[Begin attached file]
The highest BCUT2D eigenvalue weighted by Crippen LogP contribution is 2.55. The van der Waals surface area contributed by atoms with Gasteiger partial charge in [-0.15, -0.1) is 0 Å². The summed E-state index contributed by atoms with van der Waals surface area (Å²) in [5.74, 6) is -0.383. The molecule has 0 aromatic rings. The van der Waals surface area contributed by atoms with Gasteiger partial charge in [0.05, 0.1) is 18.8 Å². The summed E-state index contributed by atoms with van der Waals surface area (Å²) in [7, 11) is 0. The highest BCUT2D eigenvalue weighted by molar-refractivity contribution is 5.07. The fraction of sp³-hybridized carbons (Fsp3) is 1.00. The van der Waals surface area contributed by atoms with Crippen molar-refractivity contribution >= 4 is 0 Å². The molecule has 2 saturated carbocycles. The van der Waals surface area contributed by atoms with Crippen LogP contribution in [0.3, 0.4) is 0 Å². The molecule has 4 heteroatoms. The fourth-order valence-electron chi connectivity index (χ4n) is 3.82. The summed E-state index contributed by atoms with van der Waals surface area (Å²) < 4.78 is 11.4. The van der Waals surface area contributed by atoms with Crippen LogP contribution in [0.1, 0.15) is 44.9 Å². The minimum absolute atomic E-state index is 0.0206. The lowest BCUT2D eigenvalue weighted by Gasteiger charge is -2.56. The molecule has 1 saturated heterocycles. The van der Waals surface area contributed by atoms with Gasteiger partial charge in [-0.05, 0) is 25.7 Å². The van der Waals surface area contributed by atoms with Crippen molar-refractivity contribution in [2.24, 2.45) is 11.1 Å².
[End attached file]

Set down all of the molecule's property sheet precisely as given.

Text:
The highest BCUT2D eigenvalue weighted by Crippen LogP contribution is 2.55. The van der Waals surface area contributed by atoms with Gasteiger partial charge in [-0.15, -0.1) is 0 Å². The summed E-state index contributed by atoms with van der Waals surface area (Å²) in [5.74, 6) is -0.383. The molecule has 0 aromatic rings. The van der Waals surface area contributed by atoms with Gasteiger partial charge in [0.05, 0.1) is 18.8 Å². The summed E-state index contributed by atoms with van der Waals surface area (Å²) in [7, 11) is 0. The highest BCUT2D eigenvalue weighted by molar-refractivity contribution is 5.07. The fraction of sp³-hybridized carbons (Fsp3) is 1.00. The van der Waals surface area contributed by atoms with Crippen molar-refractivity contribution >= 4 is 0 Å². The molecule has 2 saturated carbocycles. The van der Waals surface area contributed by atoms with Crippen LogP contribution in [0.3, 0.4) is 0 Å². The molecule has 4 heteroatoms. The fourth-order valence-electron chi connectivity index (χ4n) is 3.82. The summed E-state index contributed by atoms with van der Waals surface area (Å²) < 4.78 is 11.4. The van der Waals surface area contributed by atoms with Crippen LogP contribution in [0.1, 0.15) is 44.9 Å². The minimum absolute atomic E-state index is 0.0206. The lowest BCUT2D eigenvalue weighted by Gasteiger charge is -2.56. The molecule has 1 saturated heterocycles. The van der Waals surface area contributed by atoms with Gasteiger partial charge in [-0.05, 0) is 25.7 Å². The van der Waals surface area contributed by atoms with Crippen molar-refractivity contribution in [2.24, 2.45) is 11.1 Å².